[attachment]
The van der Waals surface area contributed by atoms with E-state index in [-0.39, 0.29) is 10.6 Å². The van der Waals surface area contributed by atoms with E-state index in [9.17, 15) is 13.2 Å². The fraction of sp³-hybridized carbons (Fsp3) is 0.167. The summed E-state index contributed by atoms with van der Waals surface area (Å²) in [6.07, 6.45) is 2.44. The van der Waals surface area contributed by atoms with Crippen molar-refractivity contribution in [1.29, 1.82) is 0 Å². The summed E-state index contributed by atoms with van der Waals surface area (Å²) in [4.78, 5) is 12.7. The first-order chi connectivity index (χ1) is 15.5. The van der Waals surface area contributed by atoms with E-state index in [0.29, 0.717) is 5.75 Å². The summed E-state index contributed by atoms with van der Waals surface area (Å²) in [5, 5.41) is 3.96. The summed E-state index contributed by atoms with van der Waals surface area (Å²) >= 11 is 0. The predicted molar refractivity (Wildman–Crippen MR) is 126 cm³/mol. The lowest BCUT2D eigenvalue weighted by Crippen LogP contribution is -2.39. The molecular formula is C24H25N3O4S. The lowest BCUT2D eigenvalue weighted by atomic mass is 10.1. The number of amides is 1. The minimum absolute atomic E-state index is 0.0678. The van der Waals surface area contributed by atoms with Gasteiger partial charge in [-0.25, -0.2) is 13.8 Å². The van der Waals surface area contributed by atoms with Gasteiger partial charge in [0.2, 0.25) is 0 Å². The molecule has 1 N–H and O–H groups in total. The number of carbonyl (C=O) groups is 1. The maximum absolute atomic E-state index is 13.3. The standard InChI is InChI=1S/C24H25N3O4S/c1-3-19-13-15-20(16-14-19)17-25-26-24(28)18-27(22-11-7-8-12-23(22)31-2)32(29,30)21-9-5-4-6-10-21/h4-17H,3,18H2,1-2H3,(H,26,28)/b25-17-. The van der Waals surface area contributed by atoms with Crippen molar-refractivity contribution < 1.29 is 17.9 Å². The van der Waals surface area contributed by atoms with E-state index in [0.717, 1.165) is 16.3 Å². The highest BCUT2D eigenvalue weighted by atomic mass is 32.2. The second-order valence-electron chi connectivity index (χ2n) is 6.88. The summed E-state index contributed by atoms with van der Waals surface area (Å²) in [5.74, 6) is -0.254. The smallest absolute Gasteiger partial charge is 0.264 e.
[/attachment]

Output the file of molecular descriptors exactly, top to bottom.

The van der Waals surface area contributed by atoms with E-state index in [-0.39, 0.29) is 10.6 Å². The van der Waals surface area contributed by atoms with E-state index in [9.17, 15) is 13.2 Å². The fraction of sp³-hybridized carbons (Fsp3) is 0.167. The summed E-state index contributed by atoms with van der Waals surface area (Å²) in [6.07, 6.45) is 2.44. The van der Waals surface area contributed by atoms with Crippen molar-refractivity contribution in [1.29, 1.82) is 0 Å². The summed E-state index contributed by atoms with van der Waals surface area (Å²) in [4.78, 5) is 12.7. The first-order chi connectivity index (χ1) is 15.5. The van der Waals surface area contributed by atoms with E-state index in [0.29, 0.717) is 5.75 Å². The summed E-state index contributed by atoms with van der Waals surface area (Å²) in [5, 5.41) is 3.96. The summed E-state index contributed by atoms with van der Waals surface area (Å²) >= 11 is 0. The predicted molar refractivity (Wildman–Crippen MR) is 126 cm³/mol. The lowest BCUT2D eigenvalue weighted by Crippen LogP contribution is -2.39. The molecular formula is C24H25N3O4S. The lowest BCUT2D eigenvalue weighted by atomic mass is 10.1. The number of amides is 1. The minimum absolute atomic E-state index is 0.0678. The van der Waals surface area contributed by atoms with Gasteiger partial charge in [-0.25, -0.2) is 13.8 Å². The van der Waals surface area contributed by atoms with Gasteiger partial charge in [0.2, 0.25) is 0 Å². The molecule has 1 N–H and O–H groups in total. The number of carbonyl (C=O) groups is 1. The maximum absolute atomic E-state index is 13.3. The standard InChI is InChI=1S/C24H25N3O4S/c1-3-19-13-15-20(16-14-19)17-25-26-24(28)18-27(22-11-7-8-12-23(22)31-2)32(29,30)21-9-5-4-6-10-21/h4-17H,3,18H2,1-2H3,(H,26,28)/b25-17-. The van der Waals surface area contributed by atoms with Crippen molar-refractivity contribution < 1.29 is 17.9 Å². The van der Waals surface area contributed by atoms with E-state index in [0.717, 1.165) is 16.3 Å². The highest BCUT2D eigenvalue weighted by atomic mass is 32.2. The second-order valence-electron chi connectivity index (χ2n) is 6.88. The summed E-state index contributed by atoms with van der Waals surface area (Å²) in [5.74, 6) is -0.254. The smallest absolute Gasteiger partial charge is 0.264 e.